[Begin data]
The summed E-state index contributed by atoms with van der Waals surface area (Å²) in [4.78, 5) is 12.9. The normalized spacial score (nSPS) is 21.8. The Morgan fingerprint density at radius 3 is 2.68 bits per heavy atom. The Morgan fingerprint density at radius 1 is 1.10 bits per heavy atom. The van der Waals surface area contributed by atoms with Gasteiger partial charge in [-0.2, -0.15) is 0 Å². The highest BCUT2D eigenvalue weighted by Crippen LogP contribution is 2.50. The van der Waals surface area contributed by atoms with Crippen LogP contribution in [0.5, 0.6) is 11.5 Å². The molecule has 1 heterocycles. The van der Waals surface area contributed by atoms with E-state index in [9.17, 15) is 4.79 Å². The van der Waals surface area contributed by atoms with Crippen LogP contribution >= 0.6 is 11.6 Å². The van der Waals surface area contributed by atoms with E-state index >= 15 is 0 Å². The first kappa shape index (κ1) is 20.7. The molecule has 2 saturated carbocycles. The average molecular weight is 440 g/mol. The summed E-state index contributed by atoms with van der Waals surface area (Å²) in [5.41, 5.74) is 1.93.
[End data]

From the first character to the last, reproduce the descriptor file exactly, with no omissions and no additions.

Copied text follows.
The summed E-state index contributed by atoms with van der Waals surface area (Å²) in [4.78, 5) is 12.9. The normalized spacial score (nSPS) is 21.8. The Morgan fingerprint density at radius 3 is 2.68 bits per heavy atom. The Morgan fingerprint density at radius 1 is 1.10 bits per heavy atom. The van der Waals surface area contributed by atoms with Gasteiger partial charge in [-0.2, -0.15) is 0 Å². The highest BCUT2D eigenvalue weighted by Crippen LogP contribution is 2.50. The van der Waals surface area contributed by atoms with Crippen LogP contribution in [0.5, 0.6) is 11.5 Å². The molecule has 1 heterocycles. The van der Waals surface area contributed by atoms with E-state index in [9.17, 15) is 4.79 Å². The van der Waals surface area contributed by atoms with Crippen LogP contribution >= 0.6 is 11.6 Å². The van der Waals surface area contributed by atoms with E-state index >= 15 is 0 Å². The first kappa shape index (κ1) is 20.7. The molecule has 2 saturated carbocycles. The average molecular weight is 440 g/mol. The summed E-state index contributed by atoms with van der Waals surface area (Å²) in [5.41, 5.74) is 1.93.